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Kidney Matching

Authors: Yu Ju Liang, Trisha Huang.

What is the problem?

Each year, many patients are put on the waitlist for organ transplants. To find a matching organ for each patient, we must consider blood type, cell antigen type (also known as human leukocyte antigen, abbreviated as HLA), and whether the donor organ and the recipient are in the same city. These factors are weighted differently due to the nature of organ transplant. For example, the organ donor’s blood type must match with that of the recipient’s; therefore, it has higher priority than whether the location of the organ and patient are in the same city.

Kidney Matching finds a list of matching kidneys from the database for a patient, then ranks them based on the criteria listed above. If the core criteria is not matched (e.g. blood type and cell antigen type), then rather than having a low ranking matching, the matching will not be on the list.

Donor organ attributes: ID, city, blood type, HLA_A1, HLA_A2, HLA_B1, HLA_B2, HLA_DR1, HLA_DR2, living donor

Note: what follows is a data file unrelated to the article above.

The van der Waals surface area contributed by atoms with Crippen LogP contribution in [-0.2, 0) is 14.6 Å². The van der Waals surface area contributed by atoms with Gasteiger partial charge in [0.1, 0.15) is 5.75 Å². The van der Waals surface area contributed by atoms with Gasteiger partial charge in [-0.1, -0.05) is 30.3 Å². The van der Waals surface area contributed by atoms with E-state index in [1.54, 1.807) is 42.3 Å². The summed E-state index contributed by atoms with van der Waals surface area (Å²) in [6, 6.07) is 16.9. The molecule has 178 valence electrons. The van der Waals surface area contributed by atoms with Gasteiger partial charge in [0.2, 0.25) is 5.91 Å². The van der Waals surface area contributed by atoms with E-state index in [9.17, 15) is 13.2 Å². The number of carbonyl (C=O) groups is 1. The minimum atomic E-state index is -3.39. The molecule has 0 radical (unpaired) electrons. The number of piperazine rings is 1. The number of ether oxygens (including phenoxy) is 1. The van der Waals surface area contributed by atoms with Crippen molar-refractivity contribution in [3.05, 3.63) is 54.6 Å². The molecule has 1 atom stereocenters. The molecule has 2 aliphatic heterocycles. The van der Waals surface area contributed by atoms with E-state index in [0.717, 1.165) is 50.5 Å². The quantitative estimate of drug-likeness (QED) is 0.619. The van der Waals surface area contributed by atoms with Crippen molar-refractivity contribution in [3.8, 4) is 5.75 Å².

Recipient attributes: ID, city, blood type, age, HLA_A1, HLA_A2, HLA_B1, HLA_B2, HLA_DR1, HLA_DR2, once a donor, PRA percentage

Sample sizes: 10 kidneys, 30 patients (using triple store). Data generated by Java’s random number generator, with weighted scheme based on likelihood for blood type, age, city, and PRA percentage.


Real-life donor matching system:

Kidney blood matching:

Kidney tissue typing / HLA matching:

Matching rubric:

What is the something extra?

Kidney Matching not only searches for matching kidneys, it also ranks them based on a weighted scheme. Kidney Matching also assigns kidneys to a list of patients based on their highest ranking.

What did we learn from doing this?

(This should be written after you have done the work.) What is the bottom-line? Is logic programming suitable for (part-of) the task? Make sure you include the evidence for your claims.